Jun 10, 2009
The handling of the Warlord in Next is obviously a controversial topic. On the one hand, you have 4e fans who feel generally slighted and ignored, and who have a great deal of affection for the Warlord class in particular for various reasons (think its fun to play, feel it fills a niche not handled well by other classes, etc.). On the other, you have people who object to it for various reasons, typically: they think it should be folded into the fighter, nonmagical healing bothers their sense of verisimilitude in some way, they think it is too inherently tied to the battle grid, or they believe it causes too much action bloat or slows down combat.
I personally fall somewhere between the two camps. 4e has been my system of choice for the last few years, and my favorite character in that time was an Eladrin Battle Captain I played from level 1 to level 24. I have a lot of affection for the warlord. I think its the best 4e class, I think it absolutely fills a niche that historically has not adequately filled by other classes (which I'll get to in a minute), its an archetype I very much want D&D to continue to explore. But I'm also sympathetic to those who feel that martial healing doesn't always "feel" right, and I can certainly sympathize with anyone who feels like 4e combat in later levels became a slog when it got too bogged down with fiddly bonuses and extra actions and whatnot--making sure that classes don't turn combat into a slog is definitely a valid concern IMO.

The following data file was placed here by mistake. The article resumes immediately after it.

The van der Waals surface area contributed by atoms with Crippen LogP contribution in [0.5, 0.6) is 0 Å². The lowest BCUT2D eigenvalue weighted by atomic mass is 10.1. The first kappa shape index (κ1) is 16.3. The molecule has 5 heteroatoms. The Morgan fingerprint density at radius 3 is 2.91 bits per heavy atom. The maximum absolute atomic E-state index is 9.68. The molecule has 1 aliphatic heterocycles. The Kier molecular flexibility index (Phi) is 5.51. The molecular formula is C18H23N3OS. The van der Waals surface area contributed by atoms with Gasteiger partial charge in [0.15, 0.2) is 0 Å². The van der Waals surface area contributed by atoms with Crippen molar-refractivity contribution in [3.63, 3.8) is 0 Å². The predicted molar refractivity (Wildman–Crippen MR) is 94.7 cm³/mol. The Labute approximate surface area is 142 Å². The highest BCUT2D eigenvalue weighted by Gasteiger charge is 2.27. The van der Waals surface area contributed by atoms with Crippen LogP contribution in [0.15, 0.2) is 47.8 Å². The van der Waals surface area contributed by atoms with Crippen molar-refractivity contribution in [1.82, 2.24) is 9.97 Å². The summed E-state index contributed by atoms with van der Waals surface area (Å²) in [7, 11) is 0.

That said...I think there's a way to resolve this tension between those who really value what the Warlord brings to D&D, and those who have issues with the implementation of the archetype.
First, let me start off by delineating by what I love about the Warlord, and what I'm looking for D&D Next to explore (I touched on this in another thread, but its worth repeating for the point I want to make here):
The ability to play a "tactical genius" or "master strategist", and actually have significant mechanical support for that designation. The great thing about D&D is that it lets you take on roles and competencies that you don't actually possess in real life. You might be an awkward person most of that time, but play that high charisma bard and you can be the most charming guy around. The rules let you do that, you don't just have to "rp it out" and hope for the best with your DM. You might be weak, and you probably don't know magic, but you can play that badass fighter mage (although what exactly that's called has varied from edition to edition). The warlord is wish fulfillment for people like me who like the idea of getting to play the master tactician, without requiring that we actually be master tacticians (cause as anyone who's played chess against me could tell you, I'm no strategic genius). Maybe other people have just played D&D very differently than I have, but in my games in any edition fighters have rarely received much in the way of mechanical support for tactical brilliance. In some earlier editions they eventually got the followers and castle, but that isn't at all the same thing as rules support for the strategic mastermind archetype. I don't see Warlords taking away anything from Fighters, because frankly they let me play out one of my favorite archetypes in a way that no version of the fighter class has.